Personal jurisdiction is shown through either specific or general jurisdiction.[2] See Helicopteros Nacionales de Columbia v. Hall, 466 U.S. 408, 414-16 (1984). Specific jurisdiction exists when "the basis of plaintiff's claim is related to or arises out of the defendant's contacts.'" Bragg v. Linden Research, Inc., 487 F.Supp.2d 593, 597 (E.D. Pa. 2007) (citing Pennzoil, 149 F.3d at 201). Under the traditional analysis, a court engages in a two-prong review to find specific jurisdiction. See Vetrotex Certainteed Corp. v. Consol. Fiber Glass Prods. Co., 75 F.3d 147, 150 (3d Cir. 1996). "First, the defendant must have made constitutionally sufficient minimum contacts' with the forum... Second, if minimum contacts are shown, jurisdiction may be exercised where the court determines, in its discretion, that to do so would comport with traditional notions of fair play and substantial justice." Id. (citations omitted). Minimum contacts exist where the defendant has "purposefully directed his activities toward residents of the forum" and the litigation results from "alleged injuries that arise out of or relate to those activities." Burger King Corp. v. Rudzewicz, 471 U.S. 462, 472 (1984) (internal quotations omitted).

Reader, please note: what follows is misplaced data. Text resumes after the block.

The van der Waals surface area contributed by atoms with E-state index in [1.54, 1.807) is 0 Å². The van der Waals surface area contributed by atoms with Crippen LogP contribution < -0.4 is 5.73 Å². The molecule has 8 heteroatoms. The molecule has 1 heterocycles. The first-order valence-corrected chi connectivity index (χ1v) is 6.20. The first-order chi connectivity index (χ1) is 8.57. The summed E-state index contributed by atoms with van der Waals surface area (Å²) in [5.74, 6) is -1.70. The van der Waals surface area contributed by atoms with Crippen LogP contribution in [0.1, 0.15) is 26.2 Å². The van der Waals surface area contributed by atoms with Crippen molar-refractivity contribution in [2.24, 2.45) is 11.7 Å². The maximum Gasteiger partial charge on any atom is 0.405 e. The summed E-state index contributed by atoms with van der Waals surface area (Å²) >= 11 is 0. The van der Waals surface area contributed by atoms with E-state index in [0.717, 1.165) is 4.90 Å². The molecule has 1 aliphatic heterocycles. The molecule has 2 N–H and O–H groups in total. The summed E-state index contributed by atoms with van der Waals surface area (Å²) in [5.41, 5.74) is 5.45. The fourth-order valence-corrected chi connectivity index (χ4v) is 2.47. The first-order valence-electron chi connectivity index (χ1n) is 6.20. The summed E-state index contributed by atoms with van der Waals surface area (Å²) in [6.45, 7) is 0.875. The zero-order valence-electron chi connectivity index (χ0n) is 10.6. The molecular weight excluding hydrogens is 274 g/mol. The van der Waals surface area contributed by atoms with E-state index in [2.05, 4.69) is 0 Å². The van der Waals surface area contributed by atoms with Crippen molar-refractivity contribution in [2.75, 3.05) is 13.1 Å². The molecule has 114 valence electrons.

Sugartown does not argue the traditional specific jurisdiction analysis where the court evaluates whether a defendant has sufficient "minimum contacts" with the forum.[3] Sugartown instead claims that Glover is subject to specific jurisdiction under alternative theories. First, Sugartown urges the Court to impute Shanks' conduct to Glover under the co-conspirator theory of specific personal jurisdiction. See Massachusetts School of Law at Andover, Inc. v. American Bar Ass'n, 846 F.Supp. 374, 379 (E.D. Pa. 1994). Second, Sugartown alleges that Glover is ...